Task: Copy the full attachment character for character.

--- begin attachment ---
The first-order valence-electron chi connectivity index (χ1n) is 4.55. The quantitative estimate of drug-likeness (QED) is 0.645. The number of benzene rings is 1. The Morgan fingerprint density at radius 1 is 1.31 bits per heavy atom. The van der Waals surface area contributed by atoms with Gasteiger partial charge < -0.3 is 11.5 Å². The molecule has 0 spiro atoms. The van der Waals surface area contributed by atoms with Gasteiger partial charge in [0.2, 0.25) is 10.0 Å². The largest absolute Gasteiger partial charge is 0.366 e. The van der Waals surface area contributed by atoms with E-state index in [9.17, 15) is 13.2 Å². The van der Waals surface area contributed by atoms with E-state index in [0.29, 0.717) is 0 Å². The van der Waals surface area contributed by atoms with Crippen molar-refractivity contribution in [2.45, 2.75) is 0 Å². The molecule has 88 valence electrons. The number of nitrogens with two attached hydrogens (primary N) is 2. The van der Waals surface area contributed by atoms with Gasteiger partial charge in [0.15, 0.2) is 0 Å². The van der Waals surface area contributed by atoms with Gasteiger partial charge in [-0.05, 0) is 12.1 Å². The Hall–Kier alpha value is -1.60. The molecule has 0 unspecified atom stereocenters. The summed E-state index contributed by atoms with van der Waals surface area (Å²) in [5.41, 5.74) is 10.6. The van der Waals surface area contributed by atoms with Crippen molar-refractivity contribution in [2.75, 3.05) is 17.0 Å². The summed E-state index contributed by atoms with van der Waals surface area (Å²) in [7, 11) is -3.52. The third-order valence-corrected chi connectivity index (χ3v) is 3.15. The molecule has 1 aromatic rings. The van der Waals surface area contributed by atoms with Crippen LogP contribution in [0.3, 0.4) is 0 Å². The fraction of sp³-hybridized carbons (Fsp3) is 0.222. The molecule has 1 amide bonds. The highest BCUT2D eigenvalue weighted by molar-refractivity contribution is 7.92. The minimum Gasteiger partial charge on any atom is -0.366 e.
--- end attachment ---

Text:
The first-order valence-electron chi connectivity index (χ1n) is 4.55. The quantitative estimate of drug-likeness (QED) is 0.645. The number of benzene rings is 1. The Morgan fingerprint density at radius 1 is 1.31 bits per heavy atom. The van der Waals surface area contributed by atoms with Gasteiger partial charge < -0.3 is 11.5 Å². The molecule has 0 spiro atoms. The van der Waals surface area contributed by atoms with Gasteiger partial charge in [0.2, 0.25) is 10.0 Å². The largest absolute Gasteiger partial charge is 0.366 e. The van der Waals surface area contributed by atoms with E-state index in [9.17, 15) is 13.2 Å². The van der Waals surface area contributed by atoms with E-state index in [0.29, 0.717) is 0 Å². The van der Waals surface area contributed by atoms with Crippen molar-refractivity contribution in [2.45, 2.75) is 0 Å². The molecule has 88 valence electrons. The number of nitrogens with two attached hydrogens (primary N) is 2. The van der Waals surface area contributed by atoms with Gasteiger partial charge in [0.15, 0.2) is 0 Å². The van der Waals surface area contributed by atoms with Gasteiger partial charge in [-0.05, 0) is 12.1 Å². The Hall–Kier alpha value is -1.60. The molecule has 0 unspecified atom stereocenters. The summed E-state index contributed by atoms with van der Waals surface area (Å²) in [5.41, 5.74) is 10.6. The van der Waals surface area contributed by atoms with Crippen molar-refractivity contribution in [2.75, 3.05) is 17.0 Å². The summed E-state index contributed by atoms with van der Waals surface area (Å²) in [7, 11) is -3.52. The third-order valence-corrected chi connectivity index (χ3v) is 3.15. The molecule has 1 aromatic rings. The van der Waals surface area contributed by atoms with Crippen LogP contribution in [0.3, 0.4) is 0 Å². The fraction of sp³-hybridized carbons (Fsp3) is 0.222. The molecule has 1 amide bonds. The highest BCUT2D eigenvalue weighted by molar-refractivity contribution is 7.92. The minimum Gasteiger partial charge on any atom is -0.366 e.